• In 2017, it asked the Centre to frame a scheme to appoint special courts to exclusively try cases against politicians, and for political parties to publicize pending criminal cases faced by their candidates in 2018.
  • But these have not been a deterrent to legislators with dubious credentials. Perhaps what would do the trick is a rule that disallows candidates against whom charges have been framed in court for serious offences, but this is something for Parliament to consider as an amendment to the Representation of the People Act, 1951.
  • This denouement, however, is still a pie in the sky given the composition of the Lower House with a number of representatives facing serious cases.

RPA Criminalization of politics:

  • Currently, under the Representation of Peoples (RP) Act, lawmakers cannot contest elections only after their conviction in a criminal case.
  • Section 8 of the Representation of the People (RP) Act, 1951disqualifies a person convicted with a sentence of two years or more from contesting elections. But those under trial continued to be eligible to contest elections. The Lily Thomas case (2013), however, ended this unfair advantage.


  • Election Commission has limited powers to legislate on such laws.
  • Public opinion too is not firm on the issue.
  • A survey found that opinion was divided when people were asked whether they would vote for an honest candidate who may not get their work done, or a tainted candidate who could get their work done.
  • While political parties raise concern about candidates with a tainted background contesting elections, none of them come forward to set an example for others when it is time to act.
  • In the present criminal justice system, it takes years, probably decades, to complete the trial against a politician.
  • Those with political influence have taken full advantage by delaying hearings, obtaining repeated adjournments and filing innumerable interlocutory petitions to stall any progress.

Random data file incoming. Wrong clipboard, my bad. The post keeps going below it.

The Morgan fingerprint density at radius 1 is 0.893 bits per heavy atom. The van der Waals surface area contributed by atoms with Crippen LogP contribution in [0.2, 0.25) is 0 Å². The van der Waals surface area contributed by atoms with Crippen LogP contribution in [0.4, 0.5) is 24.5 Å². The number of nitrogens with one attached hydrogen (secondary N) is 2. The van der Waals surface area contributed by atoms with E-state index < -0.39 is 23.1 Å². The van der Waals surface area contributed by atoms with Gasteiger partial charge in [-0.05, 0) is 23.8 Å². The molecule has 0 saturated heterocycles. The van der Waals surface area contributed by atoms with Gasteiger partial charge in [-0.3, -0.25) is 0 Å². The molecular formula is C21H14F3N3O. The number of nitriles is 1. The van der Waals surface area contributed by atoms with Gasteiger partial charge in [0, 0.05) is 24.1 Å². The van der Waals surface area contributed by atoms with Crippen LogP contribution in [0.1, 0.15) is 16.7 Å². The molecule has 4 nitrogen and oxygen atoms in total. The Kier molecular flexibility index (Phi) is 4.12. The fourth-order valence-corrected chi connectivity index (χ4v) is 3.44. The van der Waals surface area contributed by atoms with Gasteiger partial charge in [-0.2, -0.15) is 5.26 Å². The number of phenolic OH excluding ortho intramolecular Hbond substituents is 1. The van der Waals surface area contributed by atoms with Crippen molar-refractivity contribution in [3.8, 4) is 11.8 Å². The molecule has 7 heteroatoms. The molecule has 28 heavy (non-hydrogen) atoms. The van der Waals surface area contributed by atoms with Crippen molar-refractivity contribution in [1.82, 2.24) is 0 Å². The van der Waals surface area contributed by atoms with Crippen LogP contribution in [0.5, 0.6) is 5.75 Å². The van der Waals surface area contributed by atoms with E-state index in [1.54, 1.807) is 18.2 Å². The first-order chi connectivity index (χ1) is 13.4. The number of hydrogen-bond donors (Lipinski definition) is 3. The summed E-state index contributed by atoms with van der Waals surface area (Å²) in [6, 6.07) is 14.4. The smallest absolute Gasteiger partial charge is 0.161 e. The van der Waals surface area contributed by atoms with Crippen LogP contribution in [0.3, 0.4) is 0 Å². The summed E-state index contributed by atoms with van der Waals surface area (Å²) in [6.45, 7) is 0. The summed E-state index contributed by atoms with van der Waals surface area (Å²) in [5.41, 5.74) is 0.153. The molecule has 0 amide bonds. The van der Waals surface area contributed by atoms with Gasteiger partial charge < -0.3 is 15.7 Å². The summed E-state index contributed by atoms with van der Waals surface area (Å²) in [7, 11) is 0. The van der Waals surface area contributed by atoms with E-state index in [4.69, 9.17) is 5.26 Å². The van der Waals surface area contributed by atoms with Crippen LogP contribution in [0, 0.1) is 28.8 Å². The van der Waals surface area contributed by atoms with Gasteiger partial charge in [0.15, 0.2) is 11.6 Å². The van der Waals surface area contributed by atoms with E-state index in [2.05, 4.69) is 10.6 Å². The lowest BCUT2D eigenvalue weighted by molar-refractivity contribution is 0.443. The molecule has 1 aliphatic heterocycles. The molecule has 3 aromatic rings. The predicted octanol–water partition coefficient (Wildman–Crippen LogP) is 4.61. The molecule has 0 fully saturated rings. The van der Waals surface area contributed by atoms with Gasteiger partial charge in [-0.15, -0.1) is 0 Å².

• They also engage in corruption and infect the bureaucracy and the police.

Way Forward: 

  • Law panel report bats for using the time of the framing of charges to initiate disqualification as an appropriate measure to curb the criminalization of politics.
  • Political parties should themselves refuse tickets to the tainted.
  • The RPA Act should be amended to debar persons against whom cases of a heinous nature are pending from contesting elections.
  • Bringing greater transparency in campaign financing is going to make it less attractive for political parties to involve gangsters
  • The Election Commission of India (ECI) should have the power to audit the financial accounts of political parties, or political parties’ finances should be brought under the right to information (RTI) law
  • Broader governance will have to improve for voters to reduce the reliance on criminal politicians.
  • Fast-track courts are necessary because politicians are able to delay the judicial process and serve for decades before prosecution.
  • The Election Commission must take adequate measures to break the nexus between the criminals and the politicians.
  • The forms prescribed by the Election Commission for candidates disclosing their convictions, cases pending in courts and so on in their nomination papers is a step in the right direction if it applied properly.
  • Addressing the entire value chain of the electoral system will be the key to solving the puzzle of minimizing criminal elements from getting elected to our legislatures. This process would involve sensitizing the electorate about the role and responsibility of the elected representatives.
  • Political parties will have to be encouraged to have stronger inner party democracy to attract this new set of leaders to join the party. And finally, our judicial system will have to be overhauled drastically to ensure that justice is dispensed swiftly in all cases.